Engineers have long studied the forces acting on macroscopic objects, but only in recent years have chemists begun to apply these principles on a molecular level. These are perhaps best observed in polymers, including archetypal materials in which colourless spiropyran units, when under tension, undergo ring-opening to afford red–purple merocyanines. Such materials enable force to be transduced into an optical readout — but take away the force and each merocyanine relaxes back to its more compact spiropyran form. Writing in Journal of the American Chemical Society, Maxwell Robb and co-workers sought to “make the mechanochemical transformation more permanent, so that the mechanical history of a polymeric material could be preserved and later visualized.” Their new work demonstrates mechanochemically gated photoswitching, whereby stress breaks bonds in a polymer to reveal a group that subsequently undergoes a photochemical reaction.

Credit: Carl Conway/Springer Nature Limited

If a material is subjected to one stimulus, it might convert into a new material that is only then susceptible to a second stimulus. This principle is known for mechanical gating of mechanochemistry, and reactivity gating of diarylethene photoswitching. Robb’s team combined these two concepts to design a new approach in which a force-sensitive group — known as a mechanophore — is converted into a light-sensitive group. The latter took the form of a functionalized 1,2-bis(3-thiophenyl)cyclopentadiene that can undergo UV-light-triggered electrocyclization, a reaction signalled by the formation of a red cyclohexadiene product. However, this reaction cannot occur if the cyclopentadiene is trapped with an alkene as part of a Diels–Alder adduct. Such a norbornene is photochemically inert but mechanically sensitive because it can dissociate under stress through a retro-Diels–Alder reaction. The most promising design was an adduct between a 1,2-bis(3-thiophenyl)cyclopentadiene and a maleimide. Indeed, density functional theory calculations indicate that if the molecule pictured is stretched from its equilibrium geometry by just over 3 Å, it experiences enough force to break into its two constituents. Comparing the rupture force to calculations of other known mechanophores, it seemed reasonable that the reaction could be reproduced in a laboratory.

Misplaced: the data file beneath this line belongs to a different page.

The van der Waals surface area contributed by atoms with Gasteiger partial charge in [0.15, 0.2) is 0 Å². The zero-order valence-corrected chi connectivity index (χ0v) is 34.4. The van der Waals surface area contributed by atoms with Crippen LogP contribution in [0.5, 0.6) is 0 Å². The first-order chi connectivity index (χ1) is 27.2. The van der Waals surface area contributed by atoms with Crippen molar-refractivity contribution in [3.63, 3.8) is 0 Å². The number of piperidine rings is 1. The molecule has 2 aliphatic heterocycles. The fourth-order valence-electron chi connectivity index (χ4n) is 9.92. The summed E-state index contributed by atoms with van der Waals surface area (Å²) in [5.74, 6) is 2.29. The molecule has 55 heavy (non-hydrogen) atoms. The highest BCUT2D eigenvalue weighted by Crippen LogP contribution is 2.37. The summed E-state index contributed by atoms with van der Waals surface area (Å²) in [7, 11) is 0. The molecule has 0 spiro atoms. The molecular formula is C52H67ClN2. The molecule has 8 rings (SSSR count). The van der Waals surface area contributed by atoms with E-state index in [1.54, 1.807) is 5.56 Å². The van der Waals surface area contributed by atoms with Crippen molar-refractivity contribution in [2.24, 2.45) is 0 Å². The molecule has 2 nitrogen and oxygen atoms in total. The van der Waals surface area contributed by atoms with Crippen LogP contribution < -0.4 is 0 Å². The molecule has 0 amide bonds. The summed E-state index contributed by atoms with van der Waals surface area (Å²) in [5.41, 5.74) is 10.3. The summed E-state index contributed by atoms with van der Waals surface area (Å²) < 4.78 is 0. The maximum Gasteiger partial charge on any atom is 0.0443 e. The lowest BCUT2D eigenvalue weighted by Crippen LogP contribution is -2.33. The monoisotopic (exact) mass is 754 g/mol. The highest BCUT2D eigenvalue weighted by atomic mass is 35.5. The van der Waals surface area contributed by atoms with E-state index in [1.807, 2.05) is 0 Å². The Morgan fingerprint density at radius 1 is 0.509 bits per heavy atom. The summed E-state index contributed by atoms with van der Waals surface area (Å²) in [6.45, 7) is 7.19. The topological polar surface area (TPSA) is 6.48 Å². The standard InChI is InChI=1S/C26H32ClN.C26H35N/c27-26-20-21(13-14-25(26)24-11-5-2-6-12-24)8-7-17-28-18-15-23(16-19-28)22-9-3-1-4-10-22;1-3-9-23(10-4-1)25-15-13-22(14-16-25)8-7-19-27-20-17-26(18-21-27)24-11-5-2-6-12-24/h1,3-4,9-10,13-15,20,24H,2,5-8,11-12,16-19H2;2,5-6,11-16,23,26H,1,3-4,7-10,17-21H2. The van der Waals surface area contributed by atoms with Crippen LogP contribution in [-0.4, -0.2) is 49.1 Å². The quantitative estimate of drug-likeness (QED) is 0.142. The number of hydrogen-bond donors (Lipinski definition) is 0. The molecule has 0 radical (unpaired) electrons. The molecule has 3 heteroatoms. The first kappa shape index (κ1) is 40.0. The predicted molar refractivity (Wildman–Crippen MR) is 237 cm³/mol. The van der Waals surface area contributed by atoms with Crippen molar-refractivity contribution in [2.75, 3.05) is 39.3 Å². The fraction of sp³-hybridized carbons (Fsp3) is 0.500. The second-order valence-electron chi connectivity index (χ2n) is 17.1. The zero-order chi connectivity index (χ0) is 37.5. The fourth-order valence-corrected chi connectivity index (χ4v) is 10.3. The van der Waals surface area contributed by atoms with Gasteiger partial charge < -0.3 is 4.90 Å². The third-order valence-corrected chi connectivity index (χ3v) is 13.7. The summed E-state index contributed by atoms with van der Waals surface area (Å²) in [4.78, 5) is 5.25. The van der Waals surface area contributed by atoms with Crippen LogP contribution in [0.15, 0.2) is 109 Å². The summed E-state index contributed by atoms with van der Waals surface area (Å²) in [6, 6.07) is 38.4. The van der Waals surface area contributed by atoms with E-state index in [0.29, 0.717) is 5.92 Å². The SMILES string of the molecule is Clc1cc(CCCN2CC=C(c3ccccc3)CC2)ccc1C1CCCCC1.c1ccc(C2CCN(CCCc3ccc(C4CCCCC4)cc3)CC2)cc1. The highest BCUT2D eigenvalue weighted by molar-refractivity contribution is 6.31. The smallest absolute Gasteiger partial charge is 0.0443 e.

Robb’s team took their Diels–Alder adduct and decorated the maleimide and one thiophene each with a bromoisobutyryl ester — a radical polymerization initiator from which poly(methyl acrylate) chains were grown. The norbornene was now in the middle of ~90 kDa of poly(methyl acrylate) and susceptible to forces transmitted through its two long arms. These forces were applied using solution-phase ultrasonication, whereby cavitation leads to stresses that are greatest near the centre of a polymer chain. Thus, the norbornene groups ruptured to afford maleimide and 1,2-bis(3-thiophenyl)cyclopentadiene units, both of which featured similar poly(methyl acrylate) arms. The mixture remained colourless after ultrasonication, and it was only upon subsequent UV irradiation that electrocyclization of the 1,2-bis(3-thiophenyl)cyclopentadiene gave the corresponding red cyclohexadiene — an encouraging proof-of-concept of the new stress sensor.

We are working to … expand this chemistry to new photoswitches with unique properties

The gating observed by Robb and his colleagues opens many possibilities, including single-molecule force measurements. Moreover, one could envisage a polymer in which loops are each cinched with a mechanophore, the cleavage of which still leaves the polymer intact. “We are working to streamline the synthesis, expand this chemistry to new photoswitches with unique properties and also modulate the mechanochemical activity,” shared Robb. Once these aspects are addressed, the responsive materials may well find new applications in patterning, data storage and stress sensing.